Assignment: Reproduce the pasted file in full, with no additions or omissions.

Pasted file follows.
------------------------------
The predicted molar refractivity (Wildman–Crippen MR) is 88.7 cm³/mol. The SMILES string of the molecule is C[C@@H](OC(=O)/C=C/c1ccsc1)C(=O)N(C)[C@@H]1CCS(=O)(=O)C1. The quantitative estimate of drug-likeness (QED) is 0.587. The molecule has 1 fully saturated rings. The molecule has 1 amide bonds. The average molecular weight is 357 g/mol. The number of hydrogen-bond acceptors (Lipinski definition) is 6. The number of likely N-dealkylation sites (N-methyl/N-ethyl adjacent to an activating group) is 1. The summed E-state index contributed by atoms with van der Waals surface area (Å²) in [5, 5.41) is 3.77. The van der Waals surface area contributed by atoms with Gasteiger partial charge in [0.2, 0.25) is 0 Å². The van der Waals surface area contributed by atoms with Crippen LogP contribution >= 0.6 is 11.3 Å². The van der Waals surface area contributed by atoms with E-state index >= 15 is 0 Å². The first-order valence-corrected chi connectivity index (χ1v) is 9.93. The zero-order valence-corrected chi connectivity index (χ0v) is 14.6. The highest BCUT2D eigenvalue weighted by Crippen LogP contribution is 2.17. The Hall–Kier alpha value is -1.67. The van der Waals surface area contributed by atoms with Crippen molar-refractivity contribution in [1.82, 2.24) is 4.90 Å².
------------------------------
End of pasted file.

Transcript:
The predicted molar refractivity (Wildman–Crippen MR) is 88.7 cm³/mol. The SMILES string of the molecule is C[C@@H](OC(=O)/C=C/c1ccsc1)C(=O)N(C)[C@@H]1CCS(=O)(=O)C1. The quantitative estimate of drug-likeness (QED) is 0.587. The molecule has 1 fully saturated rings. The molecule has 1 amide bonds. The average molecular weight is 357 g/mol. The number of hydrogen-bond acceptors (Lipinski definition) is 6. The number of likely N-dealkylation sites (N-methyl/N-ethyl adjacent to an activating group) is 1. The summed E-state index contributed by atoms with van der Waals surface area (Å²) in [5, 5.41) is 3.77. The van der Waals surface area contributed by atoms with Gasteiger partial charge in [0.2, 0.25) is 0 Å². The van der Waals surface area contributed by atoms with Crippen LogP contribution >= 0.6 is 11.3 Å². The van der Waals surface area contributed by atoms with E-state index >= 15 is 0 Å². The first-order valence-corrected chi connectivity index (χ1v) is 9.93. The zero-order valence-corrected chi connectivity index (χ0v) is 14.6. The highest BCUT2D eigenvalue weighted by Crippen LogP contribution is 2.17. The Hall–Kier alpha value is -1.67. The van der Waals surface area contributed by atoms with Crippen molar-refractivity contribution in [1.82, 2.24) is 4.90 Å².